The Politics of Labour

by Deena Al Shatti

The UNDP estimates that there are nearly 200 million migrant workers worldwide. Migrant workers often leave their home countries to gain employment in other, more developed countries. Their reasons for migration are varied, but the vast majority move in order to send money home to their families – the World Bank estimates that foreign workers sent over $300 billion back to their home countries in 2008 alone.

However, it is not always a glossy picture. According to the 2009 Trafficking in Persons Report, issued by the U.S. Department of State, only 16% of countries worldwide are considered to be “Tier 1” – that is, countries who’s governments fully comply with the minimum standards set by the Trafficking Victims Protection Act. Most countries in the world do not comply, and, what is worse, are the countries where a majority of migrant workers live and work. Workers in these countries often face a variety of issues, including the holding of passports, unpaid wages and abuse.

There is increasing pressure to implement changes in international labor policies and standards. Most countries have only taken a few first steps – laws may be in place, but they are not enforced stringently enough. For these problems to be solved, governments worldwide need to step up to the challenge. There has been a lot of talk on how to change the way migrant workers are treated, but not much has actually been implemented – and what has been implemented has been done on a very small scale.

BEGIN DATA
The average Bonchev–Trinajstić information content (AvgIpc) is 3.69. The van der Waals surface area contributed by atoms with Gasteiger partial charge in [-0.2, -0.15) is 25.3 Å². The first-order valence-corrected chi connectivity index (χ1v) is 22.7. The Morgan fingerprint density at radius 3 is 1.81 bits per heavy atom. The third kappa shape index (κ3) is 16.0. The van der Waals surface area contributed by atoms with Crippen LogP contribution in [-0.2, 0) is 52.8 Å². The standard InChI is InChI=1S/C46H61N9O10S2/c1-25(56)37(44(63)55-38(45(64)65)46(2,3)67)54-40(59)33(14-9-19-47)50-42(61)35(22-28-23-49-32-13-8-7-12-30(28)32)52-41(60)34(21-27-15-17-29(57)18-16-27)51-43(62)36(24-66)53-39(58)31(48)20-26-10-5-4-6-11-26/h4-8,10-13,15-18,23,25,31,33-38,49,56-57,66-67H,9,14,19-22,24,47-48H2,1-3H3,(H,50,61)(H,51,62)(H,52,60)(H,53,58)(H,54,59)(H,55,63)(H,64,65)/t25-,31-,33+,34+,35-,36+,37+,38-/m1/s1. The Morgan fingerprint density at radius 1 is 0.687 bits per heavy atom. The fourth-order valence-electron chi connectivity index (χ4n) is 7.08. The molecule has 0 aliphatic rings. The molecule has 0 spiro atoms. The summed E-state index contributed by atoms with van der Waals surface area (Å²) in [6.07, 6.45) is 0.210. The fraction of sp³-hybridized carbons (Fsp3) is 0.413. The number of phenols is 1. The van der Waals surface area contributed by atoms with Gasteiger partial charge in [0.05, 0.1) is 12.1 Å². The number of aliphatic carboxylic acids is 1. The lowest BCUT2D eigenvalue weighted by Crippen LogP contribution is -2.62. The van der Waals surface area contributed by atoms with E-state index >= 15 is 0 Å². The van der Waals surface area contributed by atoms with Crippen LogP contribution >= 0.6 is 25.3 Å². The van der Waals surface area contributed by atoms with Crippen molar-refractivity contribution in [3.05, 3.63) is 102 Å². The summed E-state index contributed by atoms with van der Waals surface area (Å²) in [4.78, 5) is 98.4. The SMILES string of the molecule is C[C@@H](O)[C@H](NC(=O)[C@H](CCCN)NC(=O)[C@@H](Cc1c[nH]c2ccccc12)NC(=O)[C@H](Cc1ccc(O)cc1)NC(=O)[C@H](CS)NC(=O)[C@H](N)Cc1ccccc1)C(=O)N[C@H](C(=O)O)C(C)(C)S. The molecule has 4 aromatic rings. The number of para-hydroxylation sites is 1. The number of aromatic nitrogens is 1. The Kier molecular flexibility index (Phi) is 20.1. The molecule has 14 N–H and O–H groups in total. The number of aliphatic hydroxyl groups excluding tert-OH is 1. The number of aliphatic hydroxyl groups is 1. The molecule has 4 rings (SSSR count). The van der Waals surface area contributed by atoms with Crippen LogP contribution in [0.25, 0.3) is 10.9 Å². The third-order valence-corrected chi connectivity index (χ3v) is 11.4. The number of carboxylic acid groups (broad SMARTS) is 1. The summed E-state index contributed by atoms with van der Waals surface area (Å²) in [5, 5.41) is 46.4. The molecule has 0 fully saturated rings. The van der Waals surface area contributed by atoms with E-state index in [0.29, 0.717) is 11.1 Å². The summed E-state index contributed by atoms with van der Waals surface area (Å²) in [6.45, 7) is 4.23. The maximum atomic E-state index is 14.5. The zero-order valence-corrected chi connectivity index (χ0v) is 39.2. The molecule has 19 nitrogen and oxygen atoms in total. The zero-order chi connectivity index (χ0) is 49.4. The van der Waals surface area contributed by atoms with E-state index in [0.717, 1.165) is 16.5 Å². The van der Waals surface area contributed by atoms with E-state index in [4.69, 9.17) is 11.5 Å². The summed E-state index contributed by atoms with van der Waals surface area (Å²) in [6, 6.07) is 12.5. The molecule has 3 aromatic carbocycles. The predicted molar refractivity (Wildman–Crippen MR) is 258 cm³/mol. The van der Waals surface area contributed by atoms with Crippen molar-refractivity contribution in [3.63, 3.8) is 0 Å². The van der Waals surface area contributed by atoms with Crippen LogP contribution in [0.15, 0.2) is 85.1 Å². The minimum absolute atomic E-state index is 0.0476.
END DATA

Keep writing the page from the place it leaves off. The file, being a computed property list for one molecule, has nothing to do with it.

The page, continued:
In order for change to take place, collaboration must occur. While local governments should enforce rules and laws that are already in place, they must also impose harsher penalties on those who break the law. Workers who have been victimized, whether it is from abuse or from non-payment, should not be treated as if they were in the wrong, which often happens.

Home governments should also get involved and take action. For example, the Indian, Philippines and Bangladeshi governments have imposed a minimum wage for their workers in the Middle East. Of the three, the Philippines embassy has been the most aggressive, running programs to educate citizens of their rights and ensuring that they are paid their proper wages.

These small steps are just the beginning – if there is to be a strong change, the governments must take stronger actions. Collaboration is essential as well, as this is a cross-country issue.


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